PhotoGiven recent reports of chicanery involving red-light cameras, it may not be surprising that some money -- quite a bit of money, actually -- appears to be missing from the court system in Chicago.

The Cook County courts can't seem to figure out what happened to a sum variously estimated between $380 million and $638 million, according to a lawsuit filed by an aggrieved taxpayer, Courthouse News Service reports.

Harlan J. Berk, who buys and sells ancient coins, says the missing money was colleced as court costs from litigants in the Cook County courts but has never shown up in reports issued by the clerk of the court.

The fees are the usual mundane court costs levied in cases including simple criminal and traffic cases, as well as filing fees and the like.

Berk's suit says another $55 million to $90 million is missing from receipts involving drug court, mental health court, electronic citations, and children's cases.

It's hardly news that money has a way of disappearing in Chicago. The state of Illinois ranks dead last in most measures of financial health and is on target to run up a deficit of at least $5 billion this year. Legislative incompetence and corruption are usually identified as the villains. What's a little bit surprising is that someone is actually trying to do something about it.

Whistle-blowing

Berk is not the first person to blow the whistle on the purloined fees. An Evanston doctor filed a class action in 2014, but it was thrown out for lack of standing when a state court ruled the doctor had not been harmed by the apparent negligence or theft.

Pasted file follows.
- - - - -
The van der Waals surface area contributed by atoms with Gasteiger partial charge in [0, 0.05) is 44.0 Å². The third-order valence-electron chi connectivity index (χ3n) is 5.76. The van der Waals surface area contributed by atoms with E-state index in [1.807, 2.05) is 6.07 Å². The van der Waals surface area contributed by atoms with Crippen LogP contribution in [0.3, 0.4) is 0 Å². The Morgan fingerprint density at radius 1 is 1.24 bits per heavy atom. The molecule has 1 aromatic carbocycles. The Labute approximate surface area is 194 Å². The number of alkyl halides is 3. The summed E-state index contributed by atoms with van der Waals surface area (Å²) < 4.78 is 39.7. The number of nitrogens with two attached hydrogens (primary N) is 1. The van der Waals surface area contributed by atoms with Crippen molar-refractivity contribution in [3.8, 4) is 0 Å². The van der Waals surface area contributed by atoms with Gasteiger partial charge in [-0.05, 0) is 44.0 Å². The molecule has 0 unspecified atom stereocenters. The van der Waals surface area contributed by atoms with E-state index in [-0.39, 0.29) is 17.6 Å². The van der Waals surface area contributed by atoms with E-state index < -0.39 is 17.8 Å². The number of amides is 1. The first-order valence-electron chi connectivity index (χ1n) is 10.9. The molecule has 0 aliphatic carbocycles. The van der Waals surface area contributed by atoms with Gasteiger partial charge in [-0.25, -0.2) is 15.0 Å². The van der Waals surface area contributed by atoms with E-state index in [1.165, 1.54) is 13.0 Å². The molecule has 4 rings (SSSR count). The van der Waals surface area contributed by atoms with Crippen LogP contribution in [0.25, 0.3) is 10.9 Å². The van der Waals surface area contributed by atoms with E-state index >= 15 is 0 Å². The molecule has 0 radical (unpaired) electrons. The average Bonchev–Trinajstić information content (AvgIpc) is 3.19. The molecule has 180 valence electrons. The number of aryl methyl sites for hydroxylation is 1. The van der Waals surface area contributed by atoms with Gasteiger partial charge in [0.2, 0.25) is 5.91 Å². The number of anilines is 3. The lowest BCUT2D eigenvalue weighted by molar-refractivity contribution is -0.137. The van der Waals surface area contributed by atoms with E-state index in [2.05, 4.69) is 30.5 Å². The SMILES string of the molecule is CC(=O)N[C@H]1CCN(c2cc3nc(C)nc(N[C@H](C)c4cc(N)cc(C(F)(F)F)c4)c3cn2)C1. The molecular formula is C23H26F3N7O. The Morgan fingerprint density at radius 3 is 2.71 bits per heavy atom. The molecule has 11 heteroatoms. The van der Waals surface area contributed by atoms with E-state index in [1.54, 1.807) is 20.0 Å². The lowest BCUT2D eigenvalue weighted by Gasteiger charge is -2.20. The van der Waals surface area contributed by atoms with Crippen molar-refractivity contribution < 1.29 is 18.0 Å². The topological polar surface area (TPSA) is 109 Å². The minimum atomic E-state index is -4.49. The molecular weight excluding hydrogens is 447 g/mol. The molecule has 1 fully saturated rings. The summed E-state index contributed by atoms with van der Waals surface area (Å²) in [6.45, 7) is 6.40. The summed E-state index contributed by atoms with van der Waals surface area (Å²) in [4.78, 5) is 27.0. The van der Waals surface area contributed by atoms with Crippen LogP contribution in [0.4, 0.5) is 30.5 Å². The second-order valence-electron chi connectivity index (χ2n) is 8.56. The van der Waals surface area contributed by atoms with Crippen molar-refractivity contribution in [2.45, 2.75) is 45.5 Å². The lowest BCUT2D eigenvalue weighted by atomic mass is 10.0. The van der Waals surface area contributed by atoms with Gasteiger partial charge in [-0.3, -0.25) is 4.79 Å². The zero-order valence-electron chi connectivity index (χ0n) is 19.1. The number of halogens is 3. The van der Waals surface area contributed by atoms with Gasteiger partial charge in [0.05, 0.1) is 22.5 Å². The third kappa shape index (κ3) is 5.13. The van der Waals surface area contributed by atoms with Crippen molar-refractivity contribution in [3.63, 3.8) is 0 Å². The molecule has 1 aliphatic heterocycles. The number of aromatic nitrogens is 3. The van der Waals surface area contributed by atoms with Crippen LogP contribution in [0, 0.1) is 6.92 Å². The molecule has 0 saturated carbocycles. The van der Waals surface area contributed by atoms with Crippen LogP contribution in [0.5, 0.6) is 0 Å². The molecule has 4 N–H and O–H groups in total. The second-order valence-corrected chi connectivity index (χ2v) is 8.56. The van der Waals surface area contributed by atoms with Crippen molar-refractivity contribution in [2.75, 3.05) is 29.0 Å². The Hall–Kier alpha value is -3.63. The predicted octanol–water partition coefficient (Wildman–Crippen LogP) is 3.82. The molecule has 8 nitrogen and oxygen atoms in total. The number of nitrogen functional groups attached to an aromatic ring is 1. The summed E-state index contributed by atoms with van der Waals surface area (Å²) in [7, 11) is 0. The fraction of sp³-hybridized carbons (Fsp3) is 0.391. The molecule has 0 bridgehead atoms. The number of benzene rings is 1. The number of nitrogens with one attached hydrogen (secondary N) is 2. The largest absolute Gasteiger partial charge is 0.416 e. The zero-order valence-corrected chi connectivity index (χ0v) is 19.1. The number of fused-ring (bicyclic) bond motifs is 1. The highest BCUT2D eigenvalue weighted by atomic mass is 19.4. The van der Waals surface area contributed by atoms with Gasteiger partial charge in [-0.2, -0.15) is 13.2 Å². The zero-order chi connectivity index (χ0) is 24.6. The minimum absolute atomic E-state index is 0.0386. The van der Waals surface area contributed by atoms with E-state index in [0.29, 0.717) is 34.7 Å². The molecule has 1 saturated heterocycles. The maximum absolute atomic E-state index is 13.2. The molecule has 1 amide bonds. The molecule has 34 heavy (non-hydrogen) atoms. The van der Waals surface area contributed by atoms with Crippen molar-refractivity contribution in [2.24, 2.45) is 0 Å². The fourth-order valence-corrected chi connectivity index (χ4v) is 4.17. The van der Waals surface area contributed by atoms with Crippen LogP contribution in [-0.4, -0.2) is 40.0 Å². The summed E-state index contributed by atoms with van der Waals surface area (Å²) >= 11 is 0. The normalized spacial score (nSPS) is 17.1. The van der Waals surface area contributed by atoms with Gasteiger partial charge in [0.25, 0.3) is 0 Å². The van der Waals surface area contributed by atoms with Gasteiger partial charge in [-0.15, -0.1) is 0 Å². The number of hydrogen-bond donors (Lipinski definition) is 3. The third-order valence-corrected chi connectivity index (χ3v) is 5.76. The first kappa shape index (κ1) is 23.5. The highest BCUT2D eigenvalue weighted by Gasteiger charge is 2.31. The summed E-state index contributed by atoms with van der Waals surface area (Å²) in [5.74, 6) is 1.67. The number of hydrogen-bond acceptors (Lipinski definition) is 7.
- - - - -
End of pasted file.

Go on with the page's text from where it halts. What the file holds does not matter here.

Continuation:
Berk has filed his suit in federal court and alleges that he and other Cook County taxpayers have been denied due process -- to wit, their money was taken improperly.

"Plaintiffs, as taxpayers, have suffered a deprivation of their property without due process of law because the only remedy available under state law to redress the loss of funds while under the dominion of the Clerk of the Court is being denied arbitrarily, at best, by the sitting State's Attorney, who, in obeisance to her client, will not take action to prevent or recover money that the State's Attorney knows was paid into the Clerk's office but was never reported in the financial reports that the Clerk is required by state law to provide and will not take action to require the County to conduct the audits also required by state law to protect the public fisc," the complaint states.

Berk wants the court to order a complete audit by the state's attorney.


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